Wildfires_partI_Notes

Wildfires_partI_Notes - 1 For some species, wildfires are...

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For some species, wildfires are crucial for survival (see below), i.e. wildfires are truly “natural” phenomena. With the development of rural areas and the development of Wildland/Urban interface (see below), wildfires have become a threat to lives and properties. Avoiding wildfires at all means is not a feasible or viable option since the accumulation of litter in a forest equates to the accumulation of fuel for future fires. Learning to live with wildfires and wildfire risk is therefore a challenge. 2
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There are three primary ingredients that are necessary to ignite and maintain a fire: oxygen, heat, and fuel. These ingredients make up the fire triangle. Take one away and the fire dies out. Recently, the fire triangle has been replace by the fire tetrahedon, which includes a fourth element: the ability to maintain a chemical reaction or combustion, i.e. some fires to not necessarily thrive on heat but feed off a chemical reaction. 5
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The life cycle of a wildfire has three stages: pre-ignition, combustion, and extinction. The pre-ignition stage starts by heating fuel (e.g. scorching, radiating from flames). A good example of pyrolysis is burning food. When was the last time, you toasted your bread too long and got nothing but charred toast? 6
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In order to start the combustion process, an ample amount of fuel is required or the fire may burn out and not spread. If the fire has enough fuel to spread, then ignition will occur continuously along the leading edge (fire front) of the fire. Wildfires burn in two primary ways: flaming or glowing combustion. Flaming combustion represents the fast, high-temperature burning of fuel with flames that sometimes can be seen from miles away. Flaming combustion can give leave large amount of residual unburned material. Glowing combustion happens slowly, at lower temperature, and there are usually no visible flames. 7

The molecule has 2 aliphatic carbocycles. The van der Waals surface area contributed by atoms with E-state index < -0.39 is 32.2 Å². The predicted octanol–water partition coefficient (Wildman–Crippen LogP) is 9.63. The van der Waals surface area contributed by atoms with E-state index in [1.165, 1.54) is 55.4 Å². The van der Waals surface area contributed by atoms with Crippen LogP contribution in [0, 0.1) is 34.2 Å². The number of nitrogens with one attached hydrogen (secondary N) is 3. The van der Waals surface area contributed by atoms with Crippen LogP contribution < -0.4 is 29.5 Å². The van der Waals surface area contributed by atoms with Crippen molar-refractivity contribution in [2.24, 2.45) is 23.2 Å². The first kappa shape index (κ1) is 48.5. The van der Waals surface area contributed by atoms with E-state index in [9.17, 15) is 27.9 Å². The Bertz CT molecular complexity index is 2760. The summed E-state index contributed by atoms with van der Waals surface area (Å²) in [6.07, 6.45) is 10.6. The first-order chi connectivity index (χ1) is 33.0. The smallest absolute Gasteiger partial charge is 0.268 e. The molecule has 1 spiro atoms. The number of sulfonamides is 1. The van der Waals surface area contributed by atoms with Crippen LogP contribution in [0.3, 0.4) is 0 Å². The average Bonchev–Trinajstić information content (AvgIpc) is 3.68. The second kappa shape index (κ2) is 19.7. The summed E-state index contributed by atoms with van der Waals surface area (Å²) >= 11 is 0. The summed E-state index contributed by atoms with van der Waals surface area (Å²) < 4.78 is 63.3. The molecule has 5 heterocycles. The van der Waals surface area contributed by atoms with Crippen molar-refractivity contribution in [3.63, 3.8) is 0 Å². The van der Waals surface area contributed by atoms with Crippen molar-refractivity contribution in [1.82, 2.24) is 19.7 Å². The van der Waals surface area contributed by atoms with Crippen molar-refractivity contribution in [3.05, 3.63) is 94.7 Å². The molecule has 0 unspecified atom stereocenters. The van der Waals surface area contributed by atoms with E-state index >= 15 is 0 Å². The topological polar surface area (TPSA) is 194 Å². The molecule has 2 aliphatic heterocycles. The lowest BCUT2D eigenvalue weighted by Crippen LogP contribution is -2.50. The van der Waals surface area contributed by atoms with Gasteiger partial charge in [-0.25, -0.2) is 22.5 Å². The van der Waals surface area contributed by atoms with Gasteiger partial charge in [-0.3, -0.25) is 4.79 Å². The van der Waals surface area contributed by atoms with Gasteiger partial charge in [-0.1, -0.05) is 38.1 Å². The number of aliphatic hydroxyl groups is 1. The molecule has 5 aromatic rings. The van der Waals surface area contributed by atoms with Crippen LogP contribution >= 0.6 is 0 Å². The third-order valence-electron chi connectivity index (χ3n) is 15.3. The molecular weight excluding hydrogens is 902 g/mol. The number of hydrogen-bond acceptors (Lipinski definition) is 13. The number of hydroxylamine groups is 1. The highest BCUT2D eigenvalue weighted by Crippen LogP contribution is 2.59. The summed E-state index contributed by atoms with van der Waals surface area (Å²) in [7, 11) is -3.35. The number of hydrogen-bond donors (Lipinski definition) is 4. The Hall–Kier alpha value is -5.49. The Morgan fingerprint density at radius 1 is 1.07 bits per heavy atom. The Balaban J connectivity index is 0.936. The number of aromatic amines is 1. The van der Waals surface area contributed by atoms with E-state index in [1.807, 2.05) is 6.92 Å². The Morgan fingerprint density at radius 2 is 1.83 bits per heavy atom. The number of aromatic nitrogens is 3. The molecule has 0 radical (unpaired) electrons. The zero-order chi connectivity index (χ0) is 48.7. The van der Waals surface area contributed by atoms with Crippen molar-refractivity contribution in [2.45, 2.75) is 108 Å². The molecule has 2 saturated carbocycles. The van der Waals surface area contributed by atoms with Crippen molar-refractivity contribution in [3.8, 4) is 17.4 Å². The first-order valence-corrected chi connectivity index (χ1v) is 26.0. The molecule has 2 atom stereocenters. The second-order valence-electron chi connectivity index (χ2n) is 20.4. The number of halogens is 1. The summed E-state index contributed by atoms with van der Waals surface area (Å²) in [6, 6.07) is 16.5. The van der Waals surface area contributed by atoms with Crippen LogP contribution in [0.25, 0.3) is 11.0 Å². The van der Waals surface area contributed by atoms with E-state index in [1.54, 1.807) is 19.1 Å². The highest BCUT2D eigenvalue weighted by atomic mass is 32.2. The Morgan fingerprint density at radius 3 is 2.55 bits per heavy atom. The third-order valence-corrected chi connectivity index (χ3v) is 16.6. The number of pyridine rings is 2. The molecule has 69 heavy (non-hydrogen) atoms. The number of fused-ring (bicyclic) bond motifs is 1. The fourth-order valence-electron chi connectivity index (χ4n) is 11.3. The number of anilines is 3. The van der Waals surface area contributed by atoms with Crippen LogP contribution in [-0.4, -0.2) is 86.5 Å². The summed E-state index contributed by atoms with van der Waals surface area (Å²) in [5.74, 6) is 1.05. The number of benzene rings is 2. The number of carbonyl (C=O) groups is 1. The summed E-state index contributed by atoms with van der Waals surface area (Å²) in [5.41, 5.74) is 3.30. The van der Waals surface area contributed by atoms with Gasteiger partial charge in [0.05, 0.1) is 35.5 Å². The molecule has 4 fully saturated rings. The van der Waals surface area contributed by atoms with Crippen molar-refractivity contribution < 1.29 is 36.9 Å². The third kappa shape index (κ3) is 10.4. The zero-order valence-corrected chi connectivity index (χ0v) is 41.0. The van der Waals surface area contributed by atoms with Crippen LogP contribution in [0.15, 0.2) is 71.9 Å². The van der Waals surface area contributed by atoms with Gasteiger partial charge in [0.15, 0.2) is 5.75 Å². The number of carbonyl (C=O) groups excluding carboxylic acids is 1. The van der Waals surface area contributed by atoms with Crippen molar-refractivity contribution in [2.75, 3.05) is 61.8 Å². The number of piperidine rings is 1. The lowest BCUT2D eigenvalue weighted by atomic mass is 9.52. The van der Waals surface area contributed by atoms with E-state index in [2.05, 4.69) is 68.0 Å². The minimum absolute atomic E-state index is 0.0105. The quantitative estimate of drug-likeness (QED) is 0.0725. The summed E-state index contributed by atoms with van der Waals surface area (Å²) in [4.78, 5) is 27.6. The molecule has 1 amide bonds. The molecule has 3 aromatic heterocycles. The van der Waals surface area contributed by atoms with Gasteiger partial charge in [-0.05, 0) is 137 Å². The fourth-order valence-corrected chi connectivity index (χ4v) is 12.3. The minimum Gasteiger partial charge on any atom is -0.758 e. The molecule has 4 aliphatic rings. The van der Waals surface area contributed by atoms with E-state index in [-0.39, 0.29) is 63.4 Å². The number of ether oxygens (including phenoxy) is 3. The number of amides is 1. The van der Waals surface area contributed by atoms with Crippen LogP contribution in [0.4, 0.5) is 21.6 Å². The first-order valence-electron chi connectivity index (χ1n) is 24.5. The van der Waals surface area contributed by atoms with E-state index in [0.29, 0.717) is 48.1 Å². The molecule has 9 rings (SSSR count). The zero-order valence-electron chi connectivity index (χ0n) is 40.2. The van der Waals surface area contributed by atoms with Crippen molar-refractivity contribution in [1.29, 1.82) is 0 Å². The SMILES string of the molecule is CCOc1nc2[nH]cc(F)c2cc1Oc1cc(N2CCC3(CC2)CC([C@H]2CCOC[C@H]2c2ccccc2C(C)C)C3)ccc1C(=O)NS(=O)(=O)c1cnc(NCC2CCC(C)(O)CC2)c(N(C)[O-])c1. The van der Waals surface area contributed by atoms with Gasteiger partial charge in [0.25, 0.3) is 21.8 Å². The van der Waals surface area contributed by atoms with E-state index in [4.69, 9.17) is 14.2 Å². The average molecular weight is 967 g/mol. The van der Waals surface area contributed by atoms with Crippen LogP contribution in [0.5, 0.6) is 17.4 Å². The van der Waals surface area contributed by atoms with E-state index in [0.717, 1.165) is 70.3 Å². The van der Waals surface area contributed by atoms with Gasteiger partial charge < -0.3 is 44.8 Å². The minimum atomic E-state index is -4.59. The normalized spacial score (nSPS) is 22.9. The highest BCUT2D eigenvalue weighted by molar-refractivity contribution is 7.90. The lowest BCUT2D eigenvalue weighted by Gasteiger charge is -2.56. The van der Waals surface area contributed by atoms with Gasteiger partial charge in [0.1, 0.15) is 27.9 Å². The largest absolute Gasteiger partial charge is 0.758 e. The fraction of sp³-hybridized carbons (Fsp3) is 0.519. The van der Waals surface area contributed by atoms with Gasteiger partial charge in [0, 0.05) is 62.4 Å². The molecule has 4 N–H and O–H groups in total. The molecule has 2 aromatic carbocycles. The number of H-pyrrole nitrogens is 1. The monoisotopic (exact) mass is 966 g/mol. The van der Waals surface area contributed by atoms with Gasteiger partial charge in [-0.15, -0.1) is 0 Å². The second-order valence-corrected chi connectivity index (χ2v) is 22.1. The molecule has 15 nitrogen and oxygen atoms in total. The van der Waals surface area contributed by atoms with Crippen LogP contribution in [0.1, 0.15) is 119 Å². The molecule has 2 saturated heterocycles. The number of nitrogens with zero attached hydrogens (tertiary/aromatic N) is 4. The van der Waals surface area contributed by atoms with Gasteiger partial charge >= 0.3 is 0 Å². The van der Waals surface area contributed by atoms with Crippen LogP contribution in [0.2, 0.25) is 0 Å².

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types often progress from one to the next, but that is not necessarily the case. Ground fires burn primarily in the thick layers of organic material on forest floor and/or within soil. Ground fires burn, for example, old root networks, peat, and compact litter. The ignition source for a ground fire can be spontaneous combustion (oxidation), lightning or a surface fire. Ground fires spread slowly and their smoldering can last for months since they are not influenced by wind. Surface fires burn litter and vegetative matter on forest floor such as underbrush (incl. branches). The intensity of surface fires depends on the type of fuel and prevalent wind conditions. If there is not a whole lot of litter, the fire moves rather rapidly without damaging mature. Surface fires move generally at a speed of less than 6 mph. 9
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This note was uploaded on 04/03/2010 for the course DSM 2000 taught by Professor Romolo during the Spring '08 term at LSU.

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Wildfires_partI_Notes - 1 For some species, wildfires are...

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